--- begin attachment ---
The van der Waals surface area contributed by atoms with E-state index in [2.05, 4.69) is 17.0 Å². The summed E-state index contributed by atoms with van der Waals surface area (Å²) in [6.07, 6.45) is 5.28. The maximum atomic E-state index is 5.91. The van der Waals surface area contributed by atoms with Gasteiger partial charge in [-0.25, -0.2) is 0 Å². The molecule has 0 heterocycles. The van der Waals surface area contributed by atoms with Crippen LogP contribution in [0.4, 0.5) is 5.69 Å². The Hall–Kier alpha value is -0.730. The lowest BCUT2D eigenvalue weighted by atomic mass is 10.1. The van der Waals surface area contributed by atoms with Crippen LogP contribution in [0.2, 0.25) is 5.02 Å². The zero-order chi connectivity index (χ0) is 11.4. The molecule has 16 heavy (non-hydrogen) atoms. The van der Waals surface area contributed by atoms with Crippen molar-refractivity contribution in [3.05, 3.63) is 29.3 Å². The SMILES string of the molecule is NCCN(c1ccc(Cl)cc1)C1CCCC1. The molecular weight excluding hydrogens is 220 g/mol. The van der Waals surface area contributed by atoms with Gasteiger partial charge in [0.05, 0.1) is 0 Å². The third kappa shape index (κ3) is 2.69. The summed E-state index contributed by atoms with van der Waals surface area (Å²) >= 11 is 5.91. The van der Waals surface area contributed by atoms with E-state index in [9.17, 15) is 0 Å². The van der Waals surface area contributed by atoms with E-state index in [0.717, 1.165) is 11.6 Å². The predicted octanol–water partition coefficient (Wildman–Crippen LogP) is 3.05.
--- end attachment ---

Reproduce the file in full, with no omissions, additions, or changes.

The van der Waals surface area contributed by atoms with E-state index in [2.05, 4.69) is 17.0 Å². The summed E-state index contributed by atoms with van der Waals surface area (Å²) in [6.07, 6.45) is 5.28. The maximum atomic E-state index is 5.91. The van der Waals surface area contributed by atoms with Gasteiger partial charge in [-0.25, -0.2) is 0 Å². The molecule has 0 heterocycles. The van der Waals surface area contributed by atoms with Crippen LogP contribution in [0.4, 0.5) is 5.69 Å². The Hall–Kier alpha value is -0.730. The lowest BCUT2D eigenvalue weighted by atomic mass is 10.1. The van der Waals surface area contributed by atoms with Crippen LogP contribution in [0.2, 0.25) is 5.02 Å². The zero-order chi connectivity index (χ0) is 11.4. The molecule has 16 heavy (non-hydrogen) atoms. The van der Waals surface area contributed by atoms with Crippen molar-refractivity contribution in [3.05, 3.63) is 29.3 Å². The SMILES string of the molecule is NCCN(c1ccc(Cl)cc1)C1CCCC1. The molecular weight excluding hydrogens is 220 g/mol. The van der Waals surface area contributed by atoms with Gasteiger partial charge in [0.05, 0.1) is 0 Å². The third kappa shape index (κ3) is 2.69. The summed E-state index contributed by atoms with van der Waals surface area (Å²) >= 11 is 5.91. The van der Waals surface area contributed by atoms with E-state index in [9.17, 15) is 0 Å². The van der Waals surface area contributed by atoms with E-state index in [0.717, 1.165) is 11.6 Å². The predicted octanol–water partition coefficient (Wildman–Crippen LogP) is 3.05.